Enter the Gecko
At lunch Bing Gordon lectured the group on managing creativity. I think that Bing’s lecture was the most salient one in the conference -- for reasons unbecoming to Bing. While Bing is certainly a nice chap and a charming speaker, he is undeniably the Gordon Gecko of the games industry. His title at EA is "Chief Creative Officer", and yet, in my book, he said nothing whatever about creativity; instead, he talked marketing as if it were creativity. One of his main points was that EA no longer needed game design per se; what he wanted was innovative features to add to existing designs. He went on at some length about particulars of this thesis, buttressing it with marketing figures to prove that his methods yielded higher sales figures. It quickly became clear that Bing defined creativity in terms of higher sales. The second half of his lecture was chilling. He proudly described a new organizational structure EA had developed to solve the management problems arising from huge creative teams. This structure has its strong points, but it seemed to me to be fundamentally an industrial machine taking fresh-faced college graduates as its inputs, squeezing maximum productivity out of them for as long as possible, and then replacing them seamlessly when they depart. He spoke of "desired departures" -- the departure of employees who are no longer productive. I wondered, is his phrase a euphemism to cover up low morale at EA? He also said that EA simply couldn’t find enough talent to fill its needs. This is a stunning revelation in a world where millions of kids have been desperate for years to get their big break into the industry. Bing seemed to suggest that EA’s problem arose from a shortage of experienced workers, but I know that this shortage exists only inside EA; out in the real world, there’s a huge surplus of talent. He mentioned that EA hired 1100 development employees in 2004, but he did not tell us how many development employees left EA at the same time.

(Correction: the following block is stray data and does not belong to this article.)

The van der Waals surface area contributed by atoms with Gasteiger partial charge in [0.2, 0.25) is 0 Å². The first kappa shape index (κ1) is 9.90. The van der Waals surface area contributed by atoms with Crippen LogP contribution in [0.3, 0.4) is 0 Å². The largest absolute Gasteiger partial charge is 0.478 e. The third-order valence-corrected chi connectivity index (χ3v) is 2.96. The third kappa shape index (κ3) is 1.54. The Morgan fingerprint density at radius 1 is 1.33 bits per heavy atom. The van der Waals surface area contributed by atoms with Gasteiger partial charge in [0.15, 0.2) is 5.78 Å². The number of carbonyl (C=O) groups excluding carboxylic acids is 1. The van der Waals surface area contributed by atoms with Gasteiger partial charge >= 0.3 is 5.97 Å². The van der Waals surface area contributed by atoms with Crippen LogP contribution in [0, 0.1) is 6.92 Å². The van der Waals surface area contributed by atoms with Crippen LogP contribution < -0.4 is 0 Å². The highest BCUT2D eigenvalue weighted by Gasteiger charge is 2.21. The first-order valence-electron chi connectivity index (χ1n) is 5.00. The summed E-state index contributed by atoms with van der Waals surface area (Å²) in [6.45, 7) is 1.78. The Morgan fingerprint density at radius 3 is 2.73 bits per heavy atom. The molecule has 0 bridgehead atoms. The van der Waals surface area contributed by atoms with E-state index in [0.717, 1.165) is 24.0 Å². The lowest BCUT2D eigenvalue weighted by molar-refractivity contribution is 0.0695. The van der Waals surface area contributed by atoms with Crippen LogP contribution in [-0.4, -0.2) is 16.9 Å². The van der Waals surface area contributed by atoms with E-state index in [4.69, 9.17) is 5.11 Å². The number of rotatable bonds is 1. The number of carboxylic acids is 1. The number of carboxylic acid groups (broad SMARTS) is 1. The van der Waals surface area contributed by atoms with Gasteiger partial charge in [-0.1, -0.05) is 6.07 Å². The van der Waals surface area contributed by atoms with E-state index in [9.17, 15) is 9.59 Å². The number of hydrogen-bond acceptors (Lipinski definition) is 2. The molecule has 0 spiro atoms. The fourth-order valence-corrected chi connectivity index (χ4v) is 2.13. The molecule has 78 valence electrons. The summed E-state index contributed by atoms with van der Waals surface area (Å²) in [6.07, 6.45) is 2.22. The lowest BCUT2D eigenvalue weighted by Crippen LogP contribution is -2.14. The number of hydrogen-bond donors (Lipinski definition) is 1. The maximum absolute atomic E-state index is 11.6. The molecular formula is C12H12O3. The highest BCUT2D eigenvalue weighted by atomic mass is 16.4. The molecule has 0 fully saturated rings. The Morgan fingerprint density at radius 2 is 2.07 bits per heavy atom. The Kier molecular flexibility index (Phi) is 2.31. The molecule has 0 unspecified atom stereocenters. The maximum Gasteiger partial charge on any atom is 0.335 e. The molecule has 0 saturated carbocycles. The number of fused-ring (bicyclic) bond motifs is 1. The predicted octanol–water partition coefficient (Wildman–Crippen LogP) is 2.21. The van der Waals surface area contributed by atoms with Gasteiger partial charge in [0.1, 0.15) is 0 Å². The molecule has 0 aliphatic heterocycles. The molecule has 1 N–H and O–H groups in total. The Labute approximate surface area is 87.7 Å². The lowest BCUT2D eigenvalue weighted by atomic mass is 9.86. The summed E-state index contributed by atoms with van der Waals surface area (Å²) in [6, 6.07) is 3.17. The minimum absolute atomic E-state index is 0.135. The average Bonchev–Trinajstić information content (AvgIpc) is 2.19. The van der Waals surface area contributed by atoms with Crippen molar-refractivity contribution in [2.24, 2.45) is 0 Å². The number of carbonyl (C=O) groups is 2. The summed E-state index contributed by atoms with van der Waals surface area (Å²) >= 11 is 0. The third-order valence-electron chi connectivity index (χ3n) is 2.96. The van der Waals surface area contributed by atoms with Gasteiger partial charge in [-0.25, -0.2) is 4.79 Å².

Good students, the joy of teaching
That night I had dinner with some of the students in the Georgia Tech program and I must say, I was greatly impressed with their acuity. They had all seen right through Bing’s lecture; I had thought that my negative reaction was just typical Crawford acerbity. The questions came thick and fast, delving into all manner of interesting points; they put me on the spot several times. That’s always a good sign. All in all, I think these people are going to change the world. I fear that the real world they are about to enter might crush the creative life out of them, but somehow I suspect that their spirit will ultimately prevail. Is it just hopeful thinking on my part? I don’t know -- but I have a good feeling about these people. Janet Murray and the other professors in this program have much to be proud of.

Alpha Bravo Charlie
On my way home, I overheard an airline worker referring to "Gate C as in Charlie" and I mused about the factors that go into a good phonetic disambiguation system. Being a backward thinker, I toyed with the idea of what would make a perfectly BAD disambiguation system. I present my results here, taking advantage of my favorite punching bag:

A new alphabet disambiguation system a la Microsoft:
A as in "hay"
B as in "lambda"
C as in "Excel"
D as in "transformationalized"
E as in "pique"
F as in "RTFM"
G as in "knight"
H as in "knight"
I as in "pique"
J as in "jigahertz"
K as in "knight"
L as in "£"
M as in "mnemonic"
N as in "in"
O as in "oh"
P as in "pea"
Q as in "queue"
R as in "the 18th letter of the alphabet"
S as in "sex"
T as in "tea"
U as in "you"
V as in "Tchaikovski"
W as in "show"
X as in "Windows X"
Y as in "pyre"
Z as in "WKRZ"

So now I’m home; I brought several million new friends home with me, cute little guys with names like Vinnie and Victor and Vance. I’ll spend the next week interacting with my new friends.